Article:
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I died on July 30th, 2015.

That is, the body I had occupied since 1952 failed on that date. In the sixty-two years I had lived in it, I had been an electrical engineer and entrepreneur, the husband of an accomplished and wonderfully supportive woman and the father of another. I had also been a student of both modern physics and the ancient Indian philosophy called Advaita Vedanta.

Being a student of physics meant learning about the amazing, counterintuitive propositions that make up Relativity and Quantum Theory – notably that the “reality” we experience through our five senses, through our perceptions of time, space, and causation, is not ultimately real.

Being a student of Advaita Vedanta meant coming to appreciate that — just as physics tells us — the “reality” we experience is unreal, a magic show, but underneath it there’s something that is real. In a famous Vedanta metaphor, there’s a rope that we mistake for a snake. That underlying rope of reality is infinite, it’s unchanging, it’s undivided, and in ways that I don’t fully understand even now, it’s spiritual, accessible to us via consciousness.  Perhaps it is consciousness.

If all that seems crazy, think about this. I came to my view of what is and isn’t real through my study of science. Science didn’t compete in my life with spirituality; it guided me to it.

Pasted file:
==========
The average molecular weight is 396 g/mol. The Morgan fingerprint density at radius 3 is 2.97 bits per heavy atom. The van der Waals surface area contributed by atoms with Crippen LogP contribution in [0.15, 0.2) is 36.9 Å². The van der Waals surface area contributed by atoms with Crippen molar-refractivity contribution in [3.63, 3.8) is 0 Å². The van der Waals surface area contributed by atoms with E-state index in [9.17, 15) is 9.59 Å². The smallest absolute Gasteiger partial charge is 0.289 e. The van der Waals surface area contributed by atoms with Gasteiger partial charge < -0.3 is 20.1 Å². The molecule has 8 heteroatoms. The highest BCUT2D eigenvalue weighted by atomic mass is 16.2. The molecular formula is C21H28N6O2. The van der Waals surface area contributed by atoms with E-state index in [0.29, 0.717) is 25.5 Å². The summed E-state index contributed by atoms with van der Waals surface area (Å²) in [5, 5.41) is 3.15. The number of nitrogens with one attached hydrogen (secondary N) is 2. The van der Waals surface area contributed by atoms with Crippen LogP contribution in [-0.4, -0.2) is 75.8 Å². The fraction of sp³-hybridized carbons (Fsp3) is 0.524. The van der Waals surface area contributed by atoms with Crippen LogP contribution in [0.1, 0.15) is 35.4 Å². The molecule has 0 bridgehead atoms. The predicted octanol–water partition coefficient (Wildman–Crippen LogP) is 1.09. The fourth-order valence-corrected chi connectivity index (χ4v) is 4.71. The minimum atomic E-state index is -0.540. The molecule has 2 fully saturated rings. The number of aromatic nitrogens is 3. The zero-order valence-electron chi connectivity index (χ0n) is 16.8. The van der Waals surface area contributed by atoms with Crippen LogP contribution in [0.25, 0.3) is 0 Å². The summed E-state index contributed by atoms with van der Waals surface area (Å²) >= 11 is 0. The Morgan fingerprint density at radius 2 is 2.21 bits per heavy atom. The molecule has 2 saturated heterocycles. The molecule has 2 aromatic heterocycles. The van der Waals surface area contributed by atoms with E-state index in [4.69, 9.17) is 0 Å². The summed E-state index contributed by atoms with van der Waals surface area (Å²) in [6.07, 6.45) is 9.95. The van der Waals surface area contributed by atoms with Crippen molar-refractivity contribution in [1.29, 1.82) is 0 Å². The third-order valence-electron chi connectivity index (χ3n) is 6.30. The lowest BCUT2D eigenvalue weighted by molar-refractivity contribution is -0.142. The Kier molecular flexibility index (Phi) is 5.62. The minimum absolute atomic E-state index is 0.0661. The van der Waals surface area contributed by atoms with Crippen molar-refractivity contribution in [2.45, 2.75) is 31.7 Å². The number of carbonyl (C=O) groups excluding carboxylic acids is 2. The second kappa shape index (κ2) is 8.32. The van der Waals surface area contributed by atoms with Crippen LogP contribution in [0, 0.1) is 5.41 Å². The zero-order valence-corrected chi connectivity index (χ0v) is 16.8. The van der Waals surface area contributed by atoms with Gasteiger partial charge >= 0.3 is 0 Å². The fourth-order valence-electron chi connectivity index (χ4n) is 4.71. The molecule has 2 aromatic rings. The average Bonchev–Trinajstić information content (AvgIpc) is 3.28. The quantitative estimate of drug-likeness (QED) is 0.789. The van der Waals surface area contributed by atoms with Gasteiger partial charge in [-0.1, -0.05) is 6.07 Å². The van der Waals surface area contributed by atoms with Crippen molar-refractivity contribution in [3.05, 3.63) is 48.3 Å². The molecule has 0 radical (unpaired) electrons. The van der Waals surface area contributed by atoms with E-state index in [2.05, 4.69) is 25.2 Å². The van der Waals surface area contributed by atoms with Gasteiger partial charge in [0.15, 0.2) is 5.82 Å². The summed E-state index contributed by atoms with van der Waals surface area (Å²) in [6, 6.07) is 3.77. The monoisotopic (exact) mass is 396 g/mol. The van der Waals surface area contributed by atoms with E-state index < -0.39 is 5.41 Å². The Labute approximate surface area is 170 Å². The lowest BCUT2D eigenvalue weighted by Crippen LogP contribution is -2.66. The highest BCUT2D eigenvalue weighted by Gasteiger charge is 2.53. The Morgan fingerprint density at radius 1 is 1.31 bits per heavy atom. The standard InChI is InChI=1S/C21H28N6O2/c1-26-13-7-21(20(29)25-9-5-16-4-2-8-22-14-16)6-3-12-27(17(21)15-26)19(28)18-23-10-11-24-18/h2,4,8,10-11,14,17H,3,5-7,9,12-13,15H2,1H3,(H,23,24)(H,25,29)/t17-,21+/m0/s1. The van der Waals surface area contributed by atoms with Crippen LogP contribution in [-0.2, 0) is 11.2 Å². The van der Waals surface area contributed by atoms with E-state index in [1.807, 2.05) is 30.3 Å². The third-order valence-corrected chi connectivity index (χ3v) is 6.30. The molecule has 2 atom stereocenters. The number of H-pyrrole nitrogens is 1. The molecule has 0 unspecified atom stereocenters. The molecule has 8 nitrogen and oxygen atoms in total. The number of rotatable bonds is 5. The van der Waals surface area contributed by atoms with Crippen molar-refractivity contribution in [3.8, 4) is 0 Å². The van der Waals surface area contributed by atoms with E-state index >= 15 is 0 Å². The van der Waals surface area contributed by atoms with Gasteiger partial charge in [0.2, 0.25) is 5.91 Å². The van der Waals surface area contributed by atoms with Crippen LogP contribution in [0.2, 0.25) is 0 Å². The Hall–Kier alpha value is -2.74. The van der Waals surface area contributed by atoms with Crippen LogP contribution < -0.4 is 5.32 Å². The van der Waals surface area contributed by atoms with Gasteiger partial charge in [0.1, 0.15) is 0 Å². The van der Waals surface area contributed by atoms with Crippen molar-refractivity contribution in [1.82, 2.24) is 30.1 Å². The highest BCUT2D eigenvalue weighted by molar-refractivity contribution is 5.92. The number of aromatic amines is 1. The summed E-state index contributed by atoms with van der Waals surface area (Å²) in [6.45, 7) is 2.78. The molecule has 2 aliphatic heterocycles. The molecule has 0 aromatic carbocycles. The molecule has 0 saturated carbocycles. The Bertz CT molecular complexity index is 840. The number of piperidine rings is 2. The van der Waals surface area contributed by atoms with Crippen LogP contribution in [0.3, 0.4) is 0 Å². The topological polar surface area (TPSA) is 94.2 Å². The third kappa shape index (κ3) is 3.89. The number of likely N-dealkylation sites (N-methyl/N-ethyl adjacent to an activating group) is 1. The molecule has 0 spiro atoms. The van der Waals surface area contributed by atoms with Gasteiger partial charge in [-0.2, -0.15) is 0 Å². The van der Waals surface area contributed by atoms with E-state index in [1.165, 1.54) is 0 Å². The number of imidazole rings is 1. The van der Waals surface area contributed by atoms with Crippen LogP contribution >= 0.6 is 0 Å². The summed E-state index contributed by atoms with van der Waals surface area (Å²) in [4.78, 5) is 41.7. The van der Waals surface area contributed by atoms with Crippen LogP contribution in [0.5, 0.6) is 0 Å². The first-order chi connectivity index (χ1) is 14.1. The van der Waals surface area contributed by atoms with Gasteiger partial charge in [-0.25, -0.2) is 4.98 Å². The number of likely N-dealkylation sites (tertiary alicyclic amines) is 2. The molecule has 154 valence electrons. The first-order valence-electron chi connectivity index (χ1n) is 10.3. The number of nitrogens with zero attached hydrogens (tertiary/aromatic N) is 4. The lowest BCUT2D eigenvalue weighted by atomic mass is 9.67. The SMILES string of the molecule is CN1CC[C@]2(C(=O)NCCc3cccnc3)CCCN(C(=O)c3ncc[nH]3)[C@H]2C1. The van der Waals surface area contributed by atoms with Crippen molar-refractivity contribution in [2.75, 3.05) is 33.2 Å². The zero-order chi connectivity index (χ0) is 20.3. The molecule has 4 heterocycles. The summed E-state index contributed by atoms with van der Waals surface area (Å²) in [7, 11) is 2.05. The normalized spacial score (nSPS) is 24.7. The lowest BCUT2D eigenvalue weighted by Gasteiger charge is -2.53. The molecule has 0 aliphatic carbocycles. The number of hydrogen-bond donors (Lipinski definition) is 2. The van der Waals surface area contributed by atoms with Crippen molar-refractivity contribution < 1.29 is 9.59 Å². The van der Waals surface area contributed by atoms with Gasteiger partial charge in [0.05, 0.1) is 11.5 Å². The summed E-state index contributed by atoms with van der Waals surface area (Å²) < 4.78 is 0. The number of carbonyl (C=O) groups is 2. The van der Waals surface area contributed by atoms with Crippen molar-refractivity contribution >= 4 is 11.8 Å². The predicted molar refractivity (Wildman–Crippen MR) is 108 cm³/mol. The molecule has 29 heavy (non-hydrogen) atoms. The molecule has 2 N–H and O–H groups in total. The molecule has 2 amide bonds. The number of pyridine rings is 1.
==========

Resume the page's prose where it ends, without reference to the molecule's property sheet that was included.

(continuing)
I was a nerdy science kid and tinkerer in high school. When I first learned of and began to understand Albert Einstein’s Relativity theories, and then Quantum Theory, my worldview was shattered. What unsettled me then (and still does now) is this: these theories tell us that we can’t trust our gut feelings, our common sense, our own viewpoints to understand what’s going on in the universe or even in front of our very eyes. All of us experience the universe as an environment “out there,” separate from us – the so-called “world around us.” But the equations of modern physics suggest that we’re mistaken, that what we’re perceiving is actually not “out there,” not separate from us. There is no duality between ourselves and what we “see.” What we perceive as outside of ourselves is a kind of apparition.

The mind-boggling realities revealed by modern physics led me to ponder the role played in the construction of reality by the very minds that are boggled – that is, by our consciousness. I came to think – and still think now – that there are things going on behind everyday reality that we don’t understand, but that are important to each and every one of us. Whether we quite acknowledge it or not, we’re all trying to figure out what life and the universe are about. Relativity and Quantum Physics tell us that there’s something very, very weird underneath what we experience as the common everyday universe. That weirdness has been slapping us in the face since the early 20th century; I began wrestling with it early in life. Science could take me only so far in this wrestling match, but when I learned about Advaita Vedanta, I acquired new holds to use in grappling with the weirdness. I’ve never stopped, and never expect to.

But my body did stop, and while I’m certain I’ll continue my quest in a new body, as a different person, I worry about losing track, between incarnations, of what I’ve learned. So, with the help of my wife and daughter I’ve composed this book – about science, spirituality, how they relate to one another, and the nature of reality. I hope I’ll find it, and find it helpful, in my next life. I hope, too, that others may find my voyage of discovery interesting, and perhaps a spark for their own explorations.